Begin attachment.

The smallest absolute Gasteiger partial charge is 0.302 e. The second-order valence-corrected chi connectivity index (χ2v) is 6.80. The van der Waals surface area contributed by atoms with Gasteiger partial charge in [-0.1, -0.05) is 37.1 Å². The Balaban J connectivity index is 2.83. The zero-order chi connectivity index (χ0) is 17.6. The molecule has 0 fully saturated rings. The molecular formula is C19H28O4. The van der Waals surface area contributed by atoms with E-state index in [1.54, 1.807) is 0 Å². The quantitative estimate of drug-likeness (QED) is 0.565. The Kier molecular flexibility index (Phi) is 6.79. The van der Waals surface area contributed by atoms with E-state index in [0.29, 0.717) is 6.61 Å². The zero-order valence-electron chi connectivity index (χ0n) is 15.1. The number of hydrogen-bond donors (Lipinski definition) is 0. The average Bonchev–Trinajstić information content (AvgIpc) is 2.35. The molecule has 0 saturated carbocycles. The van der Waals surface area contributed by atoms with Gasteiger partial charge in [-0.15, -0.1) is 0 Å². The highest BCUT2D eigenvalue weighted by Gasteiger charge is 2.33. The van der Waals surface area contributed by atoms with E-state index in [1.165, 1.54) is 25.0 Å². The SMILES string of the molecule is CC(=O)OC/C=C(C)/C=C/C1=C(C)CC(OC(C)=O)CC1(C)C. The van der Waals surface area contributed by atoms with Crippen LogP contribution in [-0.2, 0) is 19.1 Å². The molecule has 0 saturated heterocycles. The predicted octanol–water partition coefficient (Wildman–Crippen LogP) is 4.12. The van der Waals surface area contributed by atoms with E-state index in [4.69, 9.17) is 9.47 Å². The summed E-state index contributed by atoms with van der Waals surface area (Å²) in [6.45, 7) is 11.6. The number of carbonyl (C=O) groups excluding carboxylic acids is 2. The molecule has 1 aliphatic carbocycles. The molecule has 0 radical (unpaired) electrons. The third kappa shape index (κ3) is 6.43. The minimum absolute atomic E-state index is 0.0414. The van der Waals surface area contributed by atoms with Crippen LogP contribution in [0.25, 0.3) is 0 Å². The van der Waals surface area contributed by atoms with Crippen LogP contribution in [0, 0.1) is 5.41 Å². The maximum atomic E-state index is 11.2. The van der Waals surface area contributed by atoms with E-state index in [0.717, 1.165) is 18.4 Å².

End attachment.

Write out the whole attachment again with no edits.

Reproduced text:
The smallest absolute Gasteiger partial charge is 0.302 e. The second-order valence-corrected chi connectivity index (χ2v) is 6.80. The van der Waals surface area contributed by atoms with Gasteiger partial charge in [-0.1, -0.05) is 37.1 Å². The Balaban J connectivity index is 2.83. The zero-order chi connectivity index (χ0) is 17.6. The molecule has 0 fully saturated rings. The molecular formula is C19H28O4. The van der Waals surface area contributed by atoms with E-state index in [1.54, 1.807) is 0 Å². The quantitative estimate of drug-likeness (QED) is 0.565. The Kier molecular flexibility index (Phi) is 6.79. The van der Waals surface area contributed by atoms with E-state index in [0.29, 0.717) is 6.61 Å². The zero-order valence-electron chi connectivity index (χ0n) is 15.1. The number of hydrogen-bond donors (Lipinski definition) is 0. The average Bonchev–Trinajstić information content (AvgIpc) is 2.35. The molecule has 0 saturated carbocycles. The van der Waals surface area contributed by atoms with Gasteiger partial charge in [-0.15, -0.1) is 0 Å². The highest BCUT2D eigenvalue weighted by Gasteiger charge is 2.33. The van der Waals surface area contributed by atoms with E-state index in [1.165, 1.54) is 25.0 Å². The SMILES string of the molecule is CC(=O)OC/C=C(C)/C=C/C1=C(C)CC(OC(C)=O)CC1(C)C. The van der Waals surface area contributed by atoms with Crippen LogP contribution in [-0.2, 0) is 19.1 Å². The molecule has 0 saturated heterocycles. The predicted octanol–water partition coefficient (Wildman–Crippen LogP) is 4.12. The van der Waals surface area contributed by atoms with E-state index in [4.69, 9.17) is 9.47 Å². The summed E-state index contributed by atoms with van der Waals surface area (Å²) in [6.45, 7) is 11.6. The number of carbonyl (C=O) groups excluding carboxylic acids is 2. The molecule has 1 aliphatic carbocycles. The molecule has 0 radical (unpaired) electrons. The third kappa shape index (κ3) is 6.43. The minimum absolute atomic E-state index is 0.0414. The van der Waals surface area contributed by atoms with Crippen LogP contribution in [0.25, 0.3) is 0 Å². The van der Waals surface area contributed by atoms with Crippen LogP contribution in [0, 0.1) is 5.41 Å². The maximum atomic E-state index is 11.2. The van der Waals surface area contributed by atoms with E-state index in [0.717, 1.165) is 18.4 Å².